103 Squadron RAF



103 Squadron RAF 1918 cont'd

Operations on the British Front

IX Brigade experiments with targeting railway junctions

IX Brigade returned to the British front on 21 June and were rejoined there by Nos 25 and 62 Sqns. No 103 Sqn returned to their previous airfield at Serny and transferred from 9th Wing to 51st Wing (Nos 98, 103, & 107 Sqns), IX Brigade, on 25 June, before returning to the command of X Brigade on 15 July. 

See larger area map for key (1)

The major part of IX Brigade was sent to the French front again on 14 July, to the Champagne region, in anticipation of a further German offensive (which came that night). However before the Brigade returned to the French front, 103 Sqn participated with them in a two week experimental bombing campaign against railway targets. This started on 24 June (the day bomber squadrons involved included 49, 98, 103, 107 Sqns all with DH9s). A series of attacks was carried out on railway targets between La  Bassée and Ypres. This was an experiment to see what forms of attack were most effective.  The objective was to hinder enemy force concentrations in this sector of the front - railways being essential for large troop movements and supplies. Casualties were light for 103 Sqn, 2nd Lt. Souter an observer/gunner unfortunately fell to his death from his aircraft on 4 July and Lt.s Houston & Clarke’s aircraft was damaged on 5 July. On 8 July Lt.s Chrispin & Wadsworth destroyed a Pfalz DII over Harbourdin-Bac St Maur and 2nd Lt. Marshall was wounded (see RAF Comm 15 below).

RAF Communiqué No 15

July 8th

A formation of machines of 103 Sqn while on a bomb raid was attacked by about 15 EA at a height of 15,000 feet. Lt. J G H Chrispin and 2nd Lt. E A Wadsworth fired three bursts at one of the machines which was attacking their tail; it dived down vertically and was observed to crash.

On 9 July 2nd Lt.s Dunn & Hinchcliffe were missing on a reconnaissance mission and were later confirmed to be POWs. In the end, the bombing experiment was inconclusive.

Railway network at Lille 1918 (major rail junction - centre, citadel walls - top right)

Return to command of X Brigade

The Squadron shared Serny airfield with three other X Brigade squadrons: No 46 (Camels), No 88 (Bristol fighters) and No 92 (SE5s) and these would variously provide escorts for them. The Squadron continued bombing operations on railway targets for the rest of July, weather allowing.  2nd Lt. Carson & 2nd Lt. Hawkins  were killed on a bombing mission on 20th, their aircraft being seen to spin down over Armentieres. Two days later while bombing Fives railway junction near Lille,  Lt.s  Houston & Clarke  were killed in action over Houplines,  Lt. Hallawell & Sgt. Watkinson suffered damage to their aircraft and 2nd Lt. Round (Lt Tyrrell's observer) was wounded.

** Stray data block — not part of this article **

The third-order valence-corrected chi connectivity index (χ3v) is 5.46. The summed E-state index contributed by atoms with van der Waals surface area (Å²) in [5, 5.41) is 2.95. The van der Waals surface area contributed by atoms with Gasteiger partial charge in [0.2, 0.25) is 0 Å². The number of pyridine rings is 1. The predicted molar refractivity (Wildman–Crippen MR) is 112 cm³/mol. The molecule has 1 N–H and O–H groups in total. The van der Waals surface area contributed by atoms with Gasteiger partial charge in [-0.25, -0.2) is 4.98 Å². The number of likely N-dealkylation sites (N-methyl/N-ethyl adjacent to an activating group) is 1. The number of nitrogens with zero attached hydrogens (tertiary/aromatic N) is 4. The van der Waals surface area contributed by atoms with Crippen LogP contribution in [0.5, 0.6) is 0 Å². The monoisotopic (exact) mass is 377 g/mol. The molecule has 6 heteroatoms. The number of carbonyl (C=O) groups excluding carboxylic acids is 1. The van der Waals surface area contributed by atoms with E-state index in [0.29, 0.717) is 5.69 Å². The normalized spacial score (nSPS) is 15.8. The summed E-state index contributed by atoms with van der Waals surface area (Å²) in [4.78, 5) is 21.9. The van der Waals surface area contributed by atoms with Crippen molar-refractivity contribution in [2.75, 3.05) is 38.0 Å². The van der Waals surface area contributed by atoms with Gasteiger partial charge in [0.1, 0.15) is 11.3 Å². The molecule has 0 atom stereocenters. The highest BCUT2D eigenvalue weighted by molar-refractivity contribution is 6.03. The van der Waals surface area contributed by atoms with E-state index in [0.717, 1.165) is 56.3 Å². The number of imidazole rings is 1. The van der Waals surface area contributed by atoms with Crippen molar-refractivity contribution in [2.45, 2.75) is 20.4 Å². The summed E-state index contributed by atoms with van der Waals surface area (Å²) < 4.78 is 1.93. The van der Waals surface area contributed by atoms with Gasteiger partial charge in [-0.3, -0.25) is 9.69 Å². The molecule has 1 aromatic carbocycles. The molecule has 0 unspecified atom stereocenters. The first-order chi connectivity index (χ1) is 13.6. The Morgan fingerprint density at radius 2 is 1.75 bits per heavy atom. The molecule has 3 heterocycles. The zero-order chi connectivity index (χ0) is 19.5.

In early August 103 Sqn was part of the air concentration for the Battle of Amiens (on the Somme), held in reserve to support the main operations of V and IX Brigades. 103 Sqn had 19 aircraft available at this time.  On 10 August the squadron was involved in the bombing of Peronne railway station (one of the main targets that day) along with 18 Sqn and claimed four victories against Fokker DVIIs; Lt. Dodds and 2nd Lt. Corey claiming two OOC. The following day the Squadron’s missions had been switched to the north (bombing Sainghin) where they were in action over Estaires. Lt. Dodds and 2nd Lt. Corey again claiming two Fokker DVIIs OOC. Attacks continued on Peronne on 11 and 12 of August.

DH9 H4229 of 103 Sqn preparing to start off, Ronchin (Lille). This aircraft was flown by Major Nethersole on the 9 and 10 November raids on Enghien station and nearby airfields (with Lt.s Corey and Slater). The final raids of the war.

Unflattering comparisons in performance between the DH4 and DH9

The Official History of the War in the Air makes particular reference to the performance of the DH4 and DH9 bombers during the Battle of Amiens, illustrating the poor performance of the newer aircraft.

" The DH4 fitted with the 275 horse power  Rolls Royce (Eagle VI) engine was splendidly reliable. In the four days of intensive fighting from 8-11 August inclusive the DH4's of 205 Squadron were in the air for a total of 324 hours 13 minutes, and dropped sixteen tons of bombs. Every aeroplane returned from its mission and no more than one had to be struck off the strength of the squadron."

" By way of comparison, a typical DH9 squadron flew a total of 115 hours in the same period and dropped four and a half tons of bombs. During the operations seven of the DH9's were lost and two others were wrecked, and ten pilots had to leave formation without dropping their bombs, through engine trouble."

"A further sidelight on the engine [Puma] question is .. that in the same four days pilots of 205 Squadron required no more than a total of 3 1/2 hours in all on test flights while those of the DH9 squadron spent 21 hours in the air on similar duties."

See further comment and background on the DH9 bomber

(1) C S Hammond map, courtesy of the University of Texas Libraries, The University of Texas at Austin.

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